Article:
simply expand the zip file on the computer that will be hosting the VM-appliance.
Now start VMPlayer and open the VM appliance found under the TTC-VPN-Secure-Gateway

The appliance will start automatically. When it is up and running a page of information
will be displayed on the VMPlayer console. Press enter to make sure the information is up

The information on the console will show you three important details:
1.The external IP address of the Secure VPN Gateway.
2.The port forwarding rule to configure on your firewall (if you have one) to enable the
VPN clients to communication with the Secure VPN Gateway.
3.The URL for accessing the management web page.

For example:
Secure VPN Controller
My external IP address is
If I am behind a firewall please set a port forwarding rule on the firewall as follows:
inbound TCP port ==> TCP port : IP address
2227 ==> 2227 :
Then access my web management interface and change the settings for the “external
interface” to firewall's external IP address.
The URL for my web management interface is:

When you access the management web page you will be prompted to login.

The default user name is : administrator
The default password is : admin123
(This can be changed from the “Manage the users of this page” menu option.)

Note# The full documentation and online help is available by clicking on the words “Click
here for help” at the top right of the screen.

After logging in to the web page as the administrator, use the menu on the left side of
your screen and click on “Change settings”. Make sure that the “External IP” address is
correct. If you will be accessing the Secure VPN Gateway through a firewall the “External
IP” should be set to the IP address that reaches the firewall from the Internet.

If you do not have a firewall then the “External IP” setting should be correct.

Now generate your first VPN Client kit by clicking on the Refresh keys icon for the
administrator. And confirm that you want to proceed. Now click on the red download symbol
to receive a copy of the administrator VPN client kit.

Congratulations, this client kit can now be used to connect to Secure VPN controller from
the Internet.

Now its time to “Click here for help” and download a copy of the Secure VPN documentation.
This will explain how to:
Use the VPN client.
Create VPN Link Rules
Create user accounts
Even how to change the logos to your own.

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Posts: n/a
David Gempton <(E-Mail Removed)> wrote in news:(E-Mail Removed):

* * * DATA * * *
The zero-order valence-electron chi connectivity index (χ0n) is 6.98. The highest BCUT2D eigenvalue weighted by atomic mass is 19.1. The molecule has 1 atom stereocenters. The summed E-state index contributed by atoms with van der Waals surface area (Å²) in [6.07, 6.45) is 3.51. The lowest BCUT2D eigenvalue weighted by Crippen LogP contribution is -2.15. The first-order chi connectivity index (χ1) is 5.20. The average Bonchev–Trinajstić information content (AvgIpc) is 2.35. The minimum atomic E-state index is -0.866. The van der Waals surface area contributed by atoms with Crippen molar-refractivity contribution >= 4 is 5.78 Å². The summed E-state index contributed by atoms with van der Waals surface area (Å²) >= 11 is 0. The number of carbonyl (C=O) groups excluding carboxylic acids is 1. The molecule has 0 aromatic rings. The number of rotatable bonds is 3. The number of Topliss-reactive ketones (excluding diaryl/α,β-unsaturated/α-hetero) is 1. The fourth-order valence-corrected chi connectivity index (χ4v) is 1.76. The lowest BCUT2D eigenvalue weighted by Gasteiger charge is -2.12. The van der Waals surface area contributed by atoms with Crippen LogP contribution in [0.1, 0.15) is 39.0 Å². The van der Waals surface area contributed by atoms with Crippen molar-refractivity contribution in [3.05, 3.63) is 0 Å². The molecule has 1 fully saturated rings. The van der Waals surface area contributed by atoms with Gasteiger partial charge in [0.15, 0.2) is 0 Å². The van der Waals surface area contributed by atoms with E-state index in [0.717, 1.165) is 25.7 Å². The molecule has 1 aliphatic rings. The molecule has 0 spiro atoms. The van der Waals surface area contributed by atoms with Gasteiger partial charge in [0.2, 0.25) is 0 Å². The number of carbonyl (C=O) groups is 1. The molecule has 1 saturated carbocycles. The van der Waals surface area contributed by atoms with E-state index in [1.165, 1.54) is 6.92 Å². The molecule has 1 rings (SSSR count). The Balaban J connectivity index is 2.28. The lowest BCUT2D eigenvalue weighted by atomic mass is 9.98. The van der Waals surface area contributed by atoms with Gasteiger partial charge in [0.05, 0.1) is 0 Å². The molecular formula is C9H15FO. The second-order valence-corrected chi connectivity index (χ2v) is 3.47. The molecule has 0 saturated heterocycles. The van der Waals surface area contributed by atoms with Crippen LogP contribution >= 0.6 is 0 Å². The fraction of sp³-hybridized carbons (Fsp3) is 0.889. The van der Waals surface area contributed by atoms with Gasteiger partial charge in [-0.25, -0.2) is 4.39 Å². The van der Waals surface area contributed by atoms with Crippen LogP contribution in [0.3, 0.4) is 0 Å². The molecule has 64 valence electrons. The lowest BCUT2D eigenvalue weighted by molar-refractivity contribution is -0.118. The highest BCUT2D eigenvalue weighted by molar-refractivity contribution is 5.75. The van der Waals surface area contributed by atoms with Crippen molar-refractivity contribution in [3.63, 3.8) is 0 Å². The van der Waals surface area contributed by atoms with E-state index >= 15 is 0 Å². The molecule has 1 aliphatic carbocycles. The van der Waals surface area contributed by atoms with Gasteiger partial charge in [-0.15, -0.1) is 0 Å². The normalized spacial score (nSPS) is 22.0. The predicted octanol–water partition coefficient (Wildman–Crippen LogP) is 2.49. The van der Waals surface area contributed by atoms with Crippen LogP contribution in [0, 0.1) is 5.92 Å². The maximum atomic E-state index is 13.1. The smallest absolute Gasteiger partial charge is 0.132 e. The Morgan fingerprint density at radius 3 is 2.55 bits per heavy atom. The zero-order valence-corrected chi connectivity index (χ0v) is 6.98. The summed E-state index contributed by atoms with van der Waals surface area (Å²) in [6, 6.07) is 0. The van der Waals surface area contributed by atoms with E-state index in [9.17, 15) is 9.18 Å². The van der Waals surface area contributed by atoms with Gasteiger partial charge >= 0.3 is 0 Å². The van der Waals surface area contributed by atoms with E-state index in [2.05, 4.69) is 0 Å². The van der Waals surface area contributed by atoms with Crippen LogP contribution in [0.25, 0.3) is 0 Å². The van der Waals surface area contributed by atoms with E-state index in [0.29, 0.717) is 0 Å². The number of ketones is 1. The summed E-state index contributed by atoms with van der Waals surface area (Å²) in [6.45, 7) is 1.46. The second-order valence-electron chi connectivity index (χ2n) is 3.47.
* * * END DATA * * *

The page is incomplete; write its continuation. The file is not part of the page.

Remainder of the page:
> Absolutely Secure VPN Gateway


If a man brags about his honesty, or a woman her virtue, avoid the former
and cultivate the latter.

IOW why the **** should we trust you?


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Nico Kadel-Garcia
Posts: n/a

"David Gempton" <(E-Mail Removed)> wrote in message
news:(E-Mail Removed)...
> Absolutely Secure VPN Gateway

It's a joke: I've written to the website owner: and he's responded only that
it's Legitimate! Honest! I Promise! Ask me anyithing! And here's the website
with my non-existent documentation, all written by me!

Given the lack of documentation, source code, explanation of how it works,
and the apparent one-person operation, it's obvious that it's a start up
operation and lacks any pretense of code review that should be in place for
what is obviously a one-man operation, no one sane should be using it.

Also, since he's stated in his email to me that it "uses the OpenSSH"
protocol, I'm notifiying the OpenSSH authors that he's probably in violation
of the very limited OpenSSH licensing.

What a maroon!

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Nico Kadel-Garcia
Posts: n/a
I just double-checked the license of OpenSSH, which states:

* Copyright (c) 1995 Tatu Ylonen <(E-Mail Removed)>, Espoo, Finland
* All rights reserved
* As far as I am concerned, the code I have written for this software
* can be used freely for any purpose. Any derived versions of this
* software must be clearly marked as such, and if the derived work is
* incompatible with the protocol description in the RFC file, it must be
* called by a name other than "ssh" or "Secure Shell".

I wrote to the website's public info address: it's obviously a one-man
operation, since David Gempton himself wrote back to me with this. (I'm not
posting the entire letter, because it's generally considered rude to post
the complete contents of a private email to a public newsgroup, even though